As such, I’ve spent the bulk of my time in post-launch Firefall playing Recon. The stock free battleframe option is going to be more of a mid-range sniper that can be highly mobile when needed, with abilities to enter stealth or slow enemies in an area if you get into too much trouble.
An interesting thing to note in Firefall is that – much like traditional fantasy MMOs – early enemies tend to run straight up to your character to give them a death kiss on the face. So even though Firefall is absolutely a shooter, you’ll quickly learn that you won’t always have the benefit of hunkering down and flinging projectiles from the safety of cover. Firefall isn’t that kind of shooter, and in many ways does tend to play far more like a traditional MMO during overland and instanced PvE missions.
The Recon branch does have the ability to be played as more of a pure sniper with the advanced Nighthawk or Raptor battleframes, but the default Recon battleframe will allow you to dance somewhere in between long-range and mobile DPS.
If you’re looking to solo early on, your safest bets are going to be Dreadnaught or Engineer. Dreadnaught tends to be the easier of the two given its high survivability, but Engineer benefits greatly from the ability to deploy turrets that will help you avoid getting swarmed by bugs and bandits at lower levels.
Abilities, slottable upgrades, and weapons for each battleframe can be manufactured once you've researched the appropriate tech tree.
The Battleframe Station and Garage
Since your combat role is defined based on your equipped battleframe, you’ll want to familiarize yourself with the Battleframe Station and Garage interfaces.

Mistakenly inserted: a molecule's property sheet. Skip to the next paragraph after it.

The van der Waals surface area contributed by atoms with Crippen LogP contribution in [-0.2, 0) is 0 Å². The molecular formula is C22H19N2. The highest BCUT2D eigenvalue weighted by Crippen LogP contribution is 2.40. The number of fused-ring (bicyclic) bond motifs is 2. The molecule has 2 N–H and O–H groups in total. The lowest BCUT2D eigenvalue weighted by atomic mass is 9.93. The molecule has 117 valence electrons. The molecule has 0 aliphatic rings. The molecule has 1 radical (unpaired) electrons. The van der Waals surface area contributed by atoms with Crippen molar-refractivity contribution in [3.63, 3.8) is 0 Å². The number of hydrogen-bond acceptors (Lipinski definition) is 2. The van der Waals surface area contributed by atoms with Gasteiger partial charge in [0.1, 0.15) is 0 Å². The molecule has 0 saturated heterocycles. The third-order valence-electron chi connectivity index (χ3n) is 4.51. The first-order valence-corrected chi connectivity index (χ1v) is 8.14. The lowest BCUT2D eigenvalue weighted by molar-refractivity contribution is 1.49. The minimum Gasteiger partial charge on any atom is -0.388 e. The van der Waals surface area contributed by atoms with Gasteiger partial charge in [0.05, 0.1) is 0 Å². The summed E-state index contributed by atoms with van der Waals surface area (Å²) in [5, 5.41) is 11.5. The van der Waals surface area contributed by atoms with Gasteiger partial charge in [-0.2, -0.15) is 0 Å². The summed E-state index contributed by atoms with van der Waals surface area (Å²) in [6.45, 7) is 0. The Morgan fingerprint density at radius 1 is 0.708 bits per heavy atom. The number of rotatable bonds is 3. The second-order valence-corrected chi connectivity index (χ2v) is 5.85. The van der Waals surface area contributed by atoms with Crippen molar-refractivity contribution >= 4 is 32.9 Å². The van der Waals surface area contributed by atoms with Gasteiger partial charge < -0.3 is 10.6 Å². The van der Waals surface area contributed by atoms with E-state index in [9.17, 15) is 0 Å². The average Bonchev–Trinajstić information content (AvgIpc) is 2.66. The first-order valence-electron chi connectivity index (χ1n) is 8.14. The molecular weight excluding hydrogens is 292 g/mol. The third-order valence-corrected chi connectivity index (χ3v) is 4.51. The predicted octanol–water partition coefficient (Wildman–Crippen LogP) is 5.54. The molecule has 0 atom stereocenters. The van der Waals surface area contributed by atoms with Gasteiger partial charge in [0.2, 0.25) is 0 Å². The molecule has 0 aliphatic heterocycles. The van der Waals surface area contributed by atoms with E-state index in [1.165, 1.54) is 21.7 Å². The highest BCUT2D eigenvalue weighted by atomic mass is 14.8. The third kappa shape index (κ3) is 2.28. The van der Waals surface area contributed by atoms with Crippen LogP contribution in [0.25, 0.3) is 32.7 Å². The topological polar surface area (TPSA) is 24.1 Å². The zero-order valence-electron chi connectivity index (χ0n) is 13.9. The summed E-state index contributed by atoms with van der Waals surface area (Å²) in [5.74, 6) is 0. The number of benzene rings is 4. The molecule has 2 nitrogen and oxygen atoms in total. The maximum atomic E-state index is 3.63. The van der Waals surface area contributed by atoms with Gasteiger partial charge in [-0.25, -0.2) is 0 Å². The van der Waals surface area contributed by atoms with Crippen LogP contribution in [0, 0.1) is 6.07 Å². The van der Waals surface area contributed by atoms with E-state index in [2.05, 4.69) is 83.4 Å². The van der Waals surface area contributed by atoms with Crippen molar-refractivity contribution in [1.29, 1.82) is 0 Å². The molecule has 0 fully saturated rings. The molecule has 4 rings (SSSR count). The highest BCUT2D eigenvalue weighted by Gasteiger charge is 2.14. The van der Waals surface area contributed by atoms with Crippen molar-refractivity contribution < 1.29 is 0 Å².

The Battleframe Station is where you can switch between active battleframes, and quickly view your progress in each. It will also provide some basic descriptions of each type of battleframe, though advanced frames will need to be unlocked either through the purchase of the Digital Deluxe Edition (unlocks all advanced battleframes) or individually through the in-game marketplace.
The Battleframe Garage is where you’ll be able to equip abilities, weapons, or slot upgrades into either. This is also where you’ll make any necessary repairs (yes, Firefall unfortunately features the dreaded item decay system so popular in other MMOs as a means of taxing defeat in combat).
While you’ll have immediate access to the same info found in the Garage UI while out in the field via the “P” hotkey, to make any major changes you’ll be prompted to visit the nearest Garage. The game will also provide you a handy waypoint to help you locate one nearby, but both Stations and Garages can usually be found at all major mission hubs or outposts.
You'll have the opportunity to try out the advanced battleframes before committing to an unlock purchase.
While I’m not usually a fan of “jack of all trades” class systems in MMOs, I do feel it’s a good fit for Firefall. I suspect that core shooter players who have been exposed to enough class-based titles over the years would likely mutiny if it were any other way, but it does work well even if you’re coming into Firefall from more of an MMO background.
Between the basic and advanced battleframe options there is enough diversity present to compete with any triple-A MMO out there. Advanced frames also have some comparative points to things like the talent trees in World of Warcraft. A prime example would be the Recluse frame under the Biotech branch. Similar to shadow priests in WoW, the Recluse tosses healing on the backburner in favor or toxic DPS.
Next up we’ll be taking a look at Firefall’s PvE offerings as our post-launch impressions series continues!